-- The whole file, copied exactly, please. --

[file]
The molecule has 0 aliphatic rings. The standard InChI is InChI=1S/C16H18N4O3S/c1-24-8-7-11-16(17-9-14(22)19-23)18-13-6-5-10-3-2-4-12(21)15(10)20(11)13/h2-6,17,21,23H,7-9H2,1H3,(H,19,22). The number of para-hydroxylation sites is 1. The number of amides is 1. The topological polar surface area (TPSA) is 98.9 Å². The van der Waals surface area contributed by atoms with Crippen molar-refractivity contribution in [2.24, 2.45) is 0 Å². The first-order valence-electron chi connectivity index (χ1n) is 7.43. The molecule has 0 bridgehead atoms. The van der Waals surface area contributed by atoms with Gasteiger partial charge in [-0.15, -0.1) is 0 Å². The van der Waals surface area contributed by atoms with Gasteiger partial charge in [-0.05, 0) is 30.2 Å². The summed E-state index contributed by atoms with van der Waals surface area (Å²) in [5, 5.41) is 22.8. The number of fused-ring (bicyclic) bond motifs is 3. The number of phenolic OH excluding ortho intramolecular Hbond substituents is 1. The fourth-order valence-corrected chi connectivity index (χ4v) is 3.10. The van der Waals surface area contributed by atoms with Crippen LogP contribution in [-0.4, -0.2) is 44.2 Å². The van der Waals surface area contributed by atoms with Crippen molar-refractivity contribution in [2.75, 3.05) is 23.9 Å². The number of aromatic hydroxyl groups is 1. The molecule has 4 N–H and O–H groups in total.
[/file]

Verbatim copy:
The molecule has 0 aliphatic rings. The standard InChI is InChI=1S/C16H18N4O3S/c1-24-8-7-11-16(17-9-14(22)19-23)18-13-6-5-10-3-2-4-12(21)15(10)20(11)13/h2-6,17,21,23H,7-9H2,1H3,(H,19,22). The number of para-hydroxylation sites is 1. The number of amides is 1. The topological polar surface area (TPSA) is 98.9 Å². The van der Waals surface area contributed by atoms with Crippen molar-refractivity contribution in [2.24, 2.45) is 0 Å². The first-order valence-electron chi connectivity index (χ1n) is 7.43. The molecule has 0 bridgehead atoms. The van der Waals surface area contributed by atoms with Gasteiger partial charge in [-0.15, -0.1) is 0 Å². The van der Waals surface area contributed by atoms with Gasteiger partial charge in [-0.05, 0) is 30.2 Å². The summed E-state index contributed by atoms with van der Waals surface area (Å²) in [5, 5.41) is 22.8. The number of fused-ring (bicyclic) bond motifs is 3. The number of phenolic OH excluding ortho intramolecular Hbond substituents is 1. The fourth-order valence-corrected chi connectivity index (χ4v) is 3.10. The van der Waals surface area contributed by atoms with Crippen LogP contribution in [-0.4, -0.2) is 44.2 Å². The van der Waals surface area contributed by atoms with Crippen molar-refractivity contribution in [2.75, 3.05) is 23.9 Å². The number of aromatic hydroxyl groups is 1. The molecule has 4 N–H and O–H groups in total.